In the Garden:
The Philadelphia Flower Show mythically transported visitors to Ireland this year, with the help of leprechauns.
Flower's Power: Over Us and Nature's Smaller Creatures
Yes, I spied the leprechaun -- leaf-covered, lithe, bristly shock of hair, Star Trek ears -- tickling daffodils and darting among muslin trees in the Ealain Wood at this year's Philadelphia Flower Show. Hope you did, too, in Legends of Ireland -- the main exhibit of Tir-Na-nOg, the mythical land of the young!!!
So many cultivars of oxalis, the shamrock plant. Heathers tucked in exhibit nooks and crannies. Add toe-tapping Irish tunes, faeries, cairns, castle ruins, Celtic-inscribed stones, green/white floral displays. The only thing missing is brimming mugs of Guinness.
Flower Power stirs us from the winter doldrums to hop buses, trains, and planes to travel hundreds, even thousands of miles. Flower Power is also integral to environmental balance in our yards.
Follow Mother Nature's lead and mix it up in the landscape, advised pest management experts at Bartlett Day at the Philadelphia Flower Show.
"Diversity is Mother Nature's way of preventing catastrophic loss," said Dr. Michael Raupp. Making his point, he asked us to look left and right at our neighbors in a "rainbow" audience -- from the young to boomers to retirees of many colors, shapes, and sizes. Our genetic differences make us stronger as a species in the face of microbes, diseases, environmental imbalances.
So it is with plants in the landscape, said Raupp, seconded by Dr. Paula Shrewsbury of the University of Maryland. "The more plant diversity and structural complexity, the better," said Shrewsbury. The ideal is a highly diverse yard and garden with myriad plant species: understory trees, shrubs, herbaceous and flowering plants, ground cover and turf, ranging from midsize to soil-hugging.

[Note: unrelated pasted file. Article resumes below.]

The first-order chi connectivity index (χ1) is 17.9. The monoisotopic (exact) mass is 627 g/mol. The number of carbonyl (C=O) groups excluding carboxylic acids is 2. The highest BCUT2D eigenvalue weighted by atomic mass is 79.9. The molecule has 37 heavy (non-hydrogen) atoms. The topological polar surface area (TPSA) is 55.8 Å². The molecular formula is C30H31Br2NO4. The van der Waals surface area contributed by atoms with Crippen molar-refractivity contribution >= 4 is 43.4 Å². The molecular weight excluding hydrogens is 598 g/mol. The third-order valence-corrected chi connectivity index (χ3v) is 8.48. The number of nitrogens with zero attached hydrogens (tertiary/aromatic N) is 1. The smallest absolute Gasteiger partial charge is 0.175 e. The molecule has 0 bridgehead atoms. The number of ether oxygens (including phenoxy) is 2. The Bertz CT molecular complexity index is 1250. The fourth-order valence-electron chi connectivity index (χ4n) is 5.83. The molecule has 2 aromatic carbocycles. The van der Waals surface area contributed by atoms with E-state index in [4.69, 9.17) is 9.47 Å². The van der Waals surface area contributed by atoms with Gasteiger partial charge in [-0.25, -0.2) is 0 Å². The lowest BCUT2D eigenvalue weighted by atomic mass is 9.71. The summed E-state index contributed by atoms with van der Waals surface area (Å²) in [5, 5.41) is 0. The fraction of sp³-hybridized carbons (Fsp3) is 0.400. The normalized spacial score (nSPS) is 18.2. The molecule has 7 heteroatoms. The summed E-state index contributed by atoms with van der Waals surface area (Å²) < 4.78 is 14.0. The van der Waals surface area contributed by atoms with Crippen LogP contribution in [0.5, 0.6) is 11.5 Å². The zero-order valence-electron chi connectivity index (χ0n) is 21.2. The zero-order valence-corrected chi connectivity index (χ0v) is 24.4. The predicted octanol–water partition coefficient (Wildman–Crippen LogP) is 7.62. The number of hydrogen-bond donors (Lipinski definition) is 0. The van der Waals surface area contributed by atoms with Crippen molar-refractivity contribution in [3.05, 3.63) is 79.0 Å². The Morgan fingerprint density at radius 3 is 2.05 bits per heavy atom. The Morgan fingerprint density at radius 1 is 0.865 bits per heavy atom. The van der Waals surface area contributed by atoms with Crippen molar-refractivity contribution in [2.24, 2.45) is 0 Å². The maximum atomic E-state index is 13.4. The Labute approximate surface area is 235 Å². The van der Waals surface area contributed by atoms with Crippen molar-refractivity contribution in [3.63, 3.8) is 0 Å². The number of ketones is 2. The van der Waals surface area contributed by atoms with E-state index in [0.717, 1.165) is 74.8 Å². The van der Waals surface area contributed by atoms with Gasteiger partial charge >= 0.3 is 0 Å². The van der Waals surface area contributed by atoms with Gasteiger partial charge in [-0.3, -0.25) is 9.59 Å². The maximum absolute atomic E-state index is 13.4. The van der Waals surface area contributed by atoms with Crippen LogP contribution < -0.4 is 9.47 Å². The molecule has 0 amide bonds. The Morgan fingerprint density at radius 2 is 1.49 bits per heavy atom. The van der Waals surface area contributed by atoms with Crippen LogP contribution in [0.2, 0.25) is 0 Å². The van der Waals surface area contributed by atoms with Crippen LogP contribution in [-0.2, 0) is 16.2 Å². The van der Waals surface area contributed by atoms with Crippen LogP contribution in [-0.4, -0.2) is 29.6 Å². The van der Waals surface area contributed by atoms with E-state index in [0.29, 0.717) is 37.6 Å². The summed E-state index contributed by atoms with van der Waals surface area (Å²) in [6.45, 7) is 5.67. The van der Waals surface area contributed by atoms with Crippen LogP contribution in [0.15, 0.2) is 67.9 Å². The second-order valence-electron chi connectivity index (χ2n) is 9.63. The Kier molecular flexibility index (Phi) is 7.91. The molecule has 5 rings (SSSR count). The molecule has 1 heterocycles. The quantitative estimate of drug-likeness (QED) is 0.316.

A richness of species and structural complexity means more insects, Raupp added. That's a good thing, explained Shrewsbury. Diversity restores ecological function -- the natural balance supporting favorable habitats for natural enemies. In a study of azaleas infested with azalea lace bugs, the more complex the landscape, the fewer lace bugs found sucking the leaf chlorophyll and plant juices. (Infested leaves look stippled with white spots; the undersides have dark bumps.) A more diverse, complex landscape is hospitable to an abundance of insects including natural enemies -- both predators, and prey, Shrewsbury explained. In the azalea study, more predators survived in the diverse landscape and they feasted heartily on lace bugs (as well as other prey).
Why more insects? More plants means a smorgasbord of food! Researchers grew large composite Shasta daisies and small coriander flowers near azaleas; peonies, bunch grass, and flowers near cutworm-infested turf. The flowers supplied nectar and pollen that nurtured omnivore activity, Shrewsbury said. "So predators stay and eat other prey in the richer, more diverse landscape."
Structural diversity enhances species diversity by providing microclimates and refuges where insects nest and reproduce. Various layers attract and support different insects. For example, ground cover encourages ground beetles and spiders.
"If we add flowers to our landscapes, natural enemies will come," Shrewsbury emphasized. Among her favorites are threadleaf coreopsis, alyssum, and small sunflowers. For pest management, she and Raupp recommend the natives, such as coreopsis, eupatorium, mountain mint (Pycnanthemum incanum), and horse mint (Monarda punctata).
Care to share your gardening thoughts, insights, triumphs, or disappointments with your fellow gardening enthusiasts? Join the lively discussions on our FaceBook page and receive free daily tips!